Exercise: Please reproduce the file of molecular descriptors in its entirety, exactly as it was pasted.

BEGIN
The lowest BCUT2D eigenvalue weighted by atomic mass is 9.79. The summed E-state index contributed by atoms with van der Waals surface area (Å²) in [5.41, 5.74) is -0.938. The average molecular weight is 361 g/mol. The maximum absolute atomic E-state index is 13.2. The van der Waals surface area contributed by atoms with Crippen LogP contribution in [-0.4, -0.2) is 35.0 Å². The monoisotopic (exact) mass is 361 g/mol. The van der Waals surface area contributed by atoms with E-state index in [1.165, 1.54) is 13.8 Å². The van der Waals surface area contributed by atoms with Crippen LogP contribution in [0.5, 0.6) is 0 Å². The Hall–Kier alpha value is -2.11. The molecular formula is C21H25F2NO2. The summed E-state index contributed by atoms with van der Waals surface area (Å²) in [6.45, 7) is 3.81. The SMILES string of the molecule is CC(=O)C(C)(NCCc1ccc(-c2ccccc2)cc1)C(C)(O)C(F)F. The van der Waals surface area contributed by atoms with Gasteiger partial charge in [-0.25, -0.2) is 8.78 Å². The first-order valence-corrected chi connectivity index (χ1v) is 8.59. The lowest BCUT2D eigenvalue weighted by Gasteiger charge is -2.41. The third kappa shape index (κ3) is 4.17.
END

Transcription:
The lowest BCUT2D eigenvalue weighted by atomic mass is 9.79. The summed E-state index contributed by atoms with van der Waals surface area (Å²) in [5.41, 5.74) is -0.938. The average molecular weight is 361 g/mol. The maximum absolute atomic E-state index is 13.2. The van der Waals surface area contributed by atoms with Crippen LogP contribution in [-0.4, -0.2) is 35.0 Å². The monoisotopic (exact) mass is 361 g/mol. The van der Waals surface area contributed by atoms with E-state index in [1.165, 1.54) is 13.8 Å². The van der Waals surface area contributed by atoms with Crippen LogP contribution in [0.5, 0.6) is 0 Å². The Hall–Kier alpha value is -2.11. The molecular formula is C21H25F2NO2. The summed E-state index contributed by atoms with van der Waals surface area (Å²) in [6.45, 7) is 3.81. The SMILES string of the molecule is CC(=O)C(C)(NCCc1ccc(-c2ccccc2)cc1)C(C)(O)C(F)F. The van der Waals surface area contributed by atoms with Gasteiger partial charge in [-0.25, -0.2) is 8.78 Å². The first-order valence-corrected chi connectivity index (χ1v) is 8.59. The lowest BCUT2D eigenvalue weighted by Gasteiger charge is -2.41. The third kappa shape index (κ3) is 4.17.